I looked for an example property to satisfy peoples curiosity - and it's more like $75K/acre (not 100K). Still lots. If you're curious:

    http://www.mls.ca/PropertyDetails.a...URL=%3fAreaID%3d750&Mode=0&PropertyID=4559788


    Hope that works. Basically, we're a couple years away from this (babies on the way), but I want to have realistic expectations of what's livable. I appreciate your input.



    - jeff
     
  8. suitcase_sally

    suitcase_sally Well-Known Member Supporter

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    Just a quick note on pricing. Asking price is not necessarily selling price. In 1999 I purchased a 113 acre piece with frontage on two roads. Almost a square piece. Asking price : $149,900. Selling price: $80,000. In 1994 I purchased an 80 acre/100% wooded piece. Asking price: $105,000. Selling price: $60,000.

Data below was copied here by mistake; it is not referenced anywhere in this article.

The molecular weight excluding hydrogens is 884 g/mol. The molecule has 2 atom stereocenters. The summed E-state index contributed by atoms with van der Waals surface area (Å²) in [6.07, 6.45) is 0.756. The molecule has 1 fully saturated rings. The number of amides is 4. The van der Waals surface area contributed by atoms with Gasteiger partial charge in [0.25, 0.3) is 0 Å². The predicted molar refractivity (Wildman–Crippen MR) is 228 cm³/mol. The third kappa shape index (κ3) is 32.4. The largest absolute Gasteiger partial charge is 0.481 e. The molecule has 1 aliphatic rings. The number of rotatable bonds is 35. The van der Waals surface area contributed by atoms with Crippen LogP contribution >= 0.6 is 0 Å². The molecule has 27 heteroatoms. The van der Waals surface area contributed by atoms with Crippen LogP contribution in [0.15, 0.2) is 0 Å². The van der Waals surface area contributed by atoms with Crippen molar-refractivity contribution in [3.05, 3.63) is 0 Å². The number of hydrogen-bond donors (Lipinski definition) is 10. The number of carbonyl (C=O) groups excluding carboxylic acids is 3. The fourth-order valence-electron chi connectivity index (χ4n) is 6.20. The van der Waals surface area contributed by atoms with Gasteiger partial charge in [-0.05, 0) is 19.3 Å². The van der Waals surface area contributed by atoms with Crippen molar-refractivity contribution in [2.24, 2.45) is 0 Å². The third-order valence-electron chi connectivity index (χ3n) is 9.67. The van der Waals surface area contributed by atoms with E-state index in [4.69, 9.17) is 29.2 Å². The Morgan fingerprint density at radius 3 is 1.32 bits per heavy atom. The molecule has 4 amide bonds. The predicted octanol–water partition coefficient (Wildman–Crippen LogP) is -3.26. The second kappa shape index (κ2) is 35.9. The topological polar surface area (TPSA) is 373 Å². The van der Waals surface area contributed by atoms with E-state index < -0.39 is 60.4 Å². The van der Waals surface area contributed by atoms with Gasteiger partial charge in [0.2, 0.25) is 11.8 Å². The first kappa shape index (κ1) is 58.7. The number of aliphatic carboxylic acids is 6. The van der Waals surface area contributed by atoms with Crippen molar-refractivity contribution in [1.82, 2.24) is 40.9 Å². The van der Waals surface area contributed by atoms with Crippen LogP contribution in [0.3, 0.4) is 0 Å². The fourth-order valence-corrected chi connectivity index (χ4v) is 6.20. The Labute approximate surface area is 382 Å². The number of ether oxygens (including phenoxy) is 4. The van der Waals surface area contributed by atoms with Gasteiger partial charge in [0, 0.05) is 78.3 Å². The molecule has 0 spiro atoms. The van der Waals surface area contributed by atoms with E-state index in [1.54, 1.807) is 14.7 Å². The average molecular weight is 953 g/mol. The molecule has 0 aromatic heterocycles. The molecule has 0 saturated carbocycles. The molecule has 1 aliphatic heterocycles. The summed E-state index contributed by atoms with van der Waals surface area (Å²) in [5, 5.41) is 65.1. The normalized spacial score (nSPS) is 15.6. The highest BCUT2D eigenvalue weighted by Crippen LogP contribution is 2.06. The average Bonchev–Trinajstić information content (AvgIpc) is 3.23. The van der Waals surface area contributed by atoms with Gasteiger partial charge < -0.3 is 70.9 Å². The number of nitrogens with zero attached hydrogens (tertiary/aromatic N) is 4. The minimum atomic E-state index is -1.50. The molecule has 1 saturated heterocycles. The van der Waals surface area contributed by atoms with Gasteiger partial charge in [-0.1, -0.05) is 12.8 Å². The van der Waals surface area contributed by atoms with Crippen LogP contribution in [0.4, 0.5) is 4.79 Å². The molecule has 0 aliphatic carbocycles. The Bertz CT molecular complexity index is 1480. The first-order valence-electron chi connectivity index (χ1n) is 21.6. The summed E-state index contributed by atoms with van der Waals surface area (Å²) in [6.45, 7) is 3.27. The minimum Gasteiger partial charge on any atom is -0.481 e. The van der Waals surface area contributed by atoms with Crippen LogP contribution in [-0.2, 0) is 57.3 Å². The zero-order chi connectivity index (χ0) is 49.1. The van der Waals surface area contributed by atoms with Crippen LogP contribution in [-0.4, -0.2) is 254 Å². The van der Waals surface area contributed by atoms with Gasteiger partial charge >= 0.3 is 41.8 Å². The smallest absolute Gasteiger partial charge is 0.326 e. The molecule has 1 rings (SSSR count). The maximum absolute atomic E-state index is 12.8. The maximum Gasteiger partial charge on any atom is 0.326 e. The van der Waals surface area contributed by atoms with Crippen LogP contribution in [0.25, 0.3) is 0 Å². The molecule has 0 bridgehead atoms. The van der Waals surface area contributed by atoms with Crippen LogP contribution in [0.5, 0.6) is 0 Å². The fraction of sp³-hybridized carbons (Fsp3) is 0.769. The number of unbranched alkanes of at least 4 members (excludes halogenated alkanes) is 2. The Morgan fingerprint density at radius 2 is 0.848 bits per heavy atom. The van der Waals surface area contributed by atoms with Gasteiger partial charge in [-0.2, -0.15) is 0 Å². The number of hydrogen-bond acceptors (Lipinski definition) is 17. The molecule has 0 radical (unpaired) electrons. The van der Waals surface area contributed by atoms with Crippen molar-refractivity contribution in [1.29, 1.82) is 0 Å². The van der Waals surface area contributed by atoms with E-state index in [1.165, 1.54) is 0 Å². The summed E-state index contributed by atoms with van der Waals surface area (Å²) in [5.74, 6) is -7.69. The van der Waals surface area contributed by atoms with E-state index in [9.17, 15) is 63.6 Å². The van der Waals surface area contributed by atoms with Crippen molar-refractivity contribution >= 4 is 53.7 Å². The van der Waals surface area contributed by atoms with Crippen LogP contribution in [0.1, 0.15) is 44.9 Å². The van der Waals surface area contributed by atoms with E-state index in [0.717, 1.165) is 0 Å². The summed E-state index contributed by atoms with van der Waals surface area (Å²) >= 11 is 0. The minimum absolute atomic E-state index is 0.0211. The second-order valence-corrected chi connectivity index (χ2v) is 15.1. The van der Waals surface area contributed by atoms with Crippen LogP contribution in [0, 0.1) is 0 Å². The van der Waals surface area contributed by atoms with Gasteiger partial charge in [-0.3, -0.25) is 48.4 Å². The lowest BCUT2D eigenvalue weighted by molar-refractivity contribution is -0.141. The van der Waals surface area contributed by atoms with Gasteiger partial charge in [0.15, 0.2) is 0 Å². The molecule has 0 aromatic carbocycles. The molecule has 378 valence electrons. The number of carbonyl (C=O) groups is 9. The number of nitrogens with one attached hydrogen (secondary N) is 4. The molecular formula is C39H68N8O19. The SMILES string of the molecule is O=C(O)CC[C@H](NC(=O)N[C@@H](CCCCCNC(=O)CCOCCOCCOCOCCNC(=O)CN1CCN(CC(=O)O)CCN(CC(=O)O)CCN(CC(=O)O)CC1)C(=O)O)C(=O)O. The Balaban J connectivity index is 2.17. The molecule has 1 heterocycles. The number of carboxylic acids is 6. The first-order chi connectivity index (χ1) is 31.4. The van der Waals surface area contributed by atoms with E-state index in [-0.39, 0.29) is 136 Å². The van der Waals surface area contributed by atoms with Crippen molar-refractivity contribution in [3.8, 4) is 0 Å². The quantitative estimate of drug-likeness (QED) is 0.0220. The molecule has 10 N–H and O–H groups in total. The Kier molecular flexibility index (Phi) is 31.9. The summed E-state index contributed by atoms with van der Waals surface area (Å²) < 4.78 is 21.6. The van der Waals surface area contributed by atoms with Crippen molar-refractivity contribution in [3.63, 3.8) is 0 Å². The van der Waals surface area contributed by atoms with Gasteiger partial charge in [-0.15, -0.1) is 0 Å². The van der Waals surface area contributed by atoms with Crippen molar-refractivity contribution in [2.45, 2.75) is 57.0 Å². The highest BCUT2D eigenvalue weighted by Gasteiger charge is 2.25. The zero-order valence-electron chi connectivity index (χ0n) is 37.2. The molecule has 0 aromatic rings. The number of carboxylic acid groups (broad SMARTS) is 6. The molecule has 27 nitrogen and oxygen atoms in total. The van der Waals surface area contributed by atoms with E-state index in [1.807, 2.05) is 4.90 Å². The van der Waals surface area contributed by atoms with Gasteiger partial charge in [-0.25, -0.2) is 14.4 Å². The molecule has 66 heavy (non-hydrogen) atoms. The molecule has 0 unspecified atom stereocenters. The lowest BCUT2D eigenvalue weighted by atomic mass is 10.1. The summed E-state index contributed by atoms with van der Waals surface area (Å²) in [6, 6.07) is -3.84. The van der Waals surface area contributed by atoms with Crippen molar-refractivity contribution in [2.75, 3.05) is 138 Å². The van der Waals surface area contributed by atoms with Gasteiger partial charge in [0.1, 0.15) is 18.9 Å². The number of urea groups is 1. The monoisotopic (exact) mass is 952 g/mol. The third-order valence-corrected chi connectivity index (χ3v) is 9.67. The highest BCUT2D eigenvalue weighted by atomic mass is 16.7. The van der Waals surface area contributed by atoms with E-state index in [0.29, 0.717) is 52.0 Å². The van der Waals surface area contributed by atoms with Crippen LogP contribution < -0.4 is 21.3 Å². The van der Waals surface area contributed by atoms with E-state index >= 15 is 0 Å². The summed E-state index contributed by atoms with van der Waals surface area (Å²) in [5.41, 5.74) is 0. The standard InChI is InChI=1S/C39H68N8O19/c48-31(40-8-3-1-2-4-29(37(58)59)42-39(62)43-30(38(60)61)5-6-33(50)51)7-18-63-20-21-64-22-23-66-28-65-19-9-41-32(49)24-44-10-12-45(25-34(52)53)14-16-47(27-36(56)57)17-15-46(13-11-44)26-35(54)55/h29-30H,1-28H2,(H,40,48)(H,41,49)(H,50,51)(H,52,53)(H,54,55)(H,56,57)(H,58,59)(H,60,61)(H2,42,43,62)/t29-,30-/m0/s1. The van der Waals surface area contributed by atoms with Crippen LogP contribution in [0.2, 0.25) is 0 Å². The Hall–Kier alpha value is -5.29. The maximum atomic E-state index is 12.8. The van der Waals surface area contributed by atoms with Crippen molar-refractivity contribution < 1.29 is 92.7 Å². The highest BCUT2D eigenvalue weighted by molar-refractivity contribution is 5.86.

Granted, it took some time to find these places. I could either find something in my price range that I didn't like (flat bean field) or it was something I loved but couldn't afford. I didn't give up. FINALLY, after 4 years I found these two places. Lucky me!
     
  9. Jim-mi

    Jim-mi Well-Known Member

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    I know of two people who have gotten out of the realestate biz. Both have some very interesting thoughts on this totally insane market. Both agree that the bubble is not bursting but starting to leak badly.
    Both have sold Very pricy *land* and they know that if the economy tanks that these buyers with the new funny loans (forgot what they call them) will lose what they think they have bought.
    One of these friendships started with the realestate woman who had the listing for some acreage next to mine. The *listing* time had expired so she could speak her mind.